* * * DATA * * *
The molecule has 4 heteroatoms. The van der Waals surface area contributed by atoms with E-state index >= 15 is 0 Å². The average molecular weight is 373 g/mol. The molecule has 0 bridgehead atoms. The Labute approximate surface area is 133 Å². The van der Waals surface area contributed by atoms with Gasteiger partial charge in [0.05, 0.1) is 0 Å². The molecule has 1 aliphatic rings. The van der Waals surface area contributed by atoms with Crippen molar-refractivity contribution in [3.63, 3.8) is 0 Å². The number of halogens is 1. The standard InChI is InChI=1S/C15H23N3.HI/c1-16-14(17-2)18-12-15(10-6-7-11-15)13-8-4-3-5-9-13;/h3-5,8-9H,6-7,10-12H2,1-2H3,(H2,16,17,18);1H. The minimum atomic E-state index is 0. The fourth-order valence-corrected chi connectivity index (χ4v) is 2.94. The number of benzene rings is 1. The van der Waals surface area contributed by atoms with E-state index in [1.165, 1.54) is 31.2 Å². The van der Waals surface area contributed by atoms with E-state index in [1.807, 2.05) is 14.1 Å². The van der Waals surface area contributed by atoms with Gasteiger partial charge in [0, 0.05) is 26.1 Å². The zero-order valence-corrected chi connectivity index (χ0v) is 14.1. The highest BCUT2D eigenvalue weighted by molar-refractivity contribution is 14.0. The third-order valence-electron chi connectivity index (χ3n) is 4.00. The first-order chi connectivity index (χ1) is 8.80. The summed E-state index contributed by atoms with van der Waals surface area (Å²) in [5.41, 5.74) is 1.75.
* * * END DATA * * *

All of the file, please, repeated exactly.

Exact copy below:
The molecule has 4 heteroatoms. The van der Waals surface area contributed by atoms with E-state index >= 15 is 0 Å². The average molecular weight is 373 g/mol. The molecule has 0 bridgehead atoms. The Labute approximate surface area is 133 Å². The van der Waals surface area contributed by atoms with Gasteiger partial charge in [0.05, 0.1) is 0 Å². The molecule has 1 aliphatic rings. The van der Waals surface area contributed by atoms with Crippen molar-refractivity contribution in [3.63, 3.8) is 0 Å². The number of halogens is 1. The standard InChI is InChI=1S/C15H23N3.HI/c1-16-14(17-2)18-12-15(10-6-7-11-15)13-8-4-3-5-9-13;/h3-5,8-9H,6-7,10-12H2,1-2H3,(H2,16,17,18);1H. The minimum atomic E-state index is 0. The fourth-order valence-corrected chi connectivity index (χ4v) is 2.94. The number of benzene rings is 1. The van der Waals surface area contributed by atoms with E-state index in [1.165, 1.54) is 31.2 Å². The van der Waals surface area contributed by atoms with E-state index in [1.807, 2.05) is 14.1 Å². The van der Waals surface area contributed by atoms with Gasteiger partial charge in [0, 0.05) is 26.1 Å². The zero-order valence-corrected chi connectivity index (χ0v) is 14.1. The highest BCUT2D eigenvalue weighted by molar-refractivity contribution is 14.0. The third-order valence-electron chi connectivity index (χ3n) is 4.00. The first-order chi connectivity index (χ1) is 8.80. The summed E-state index contributed by atoms with van der Waals surface area (Å²) in [5.41, 5.74) is 1.75.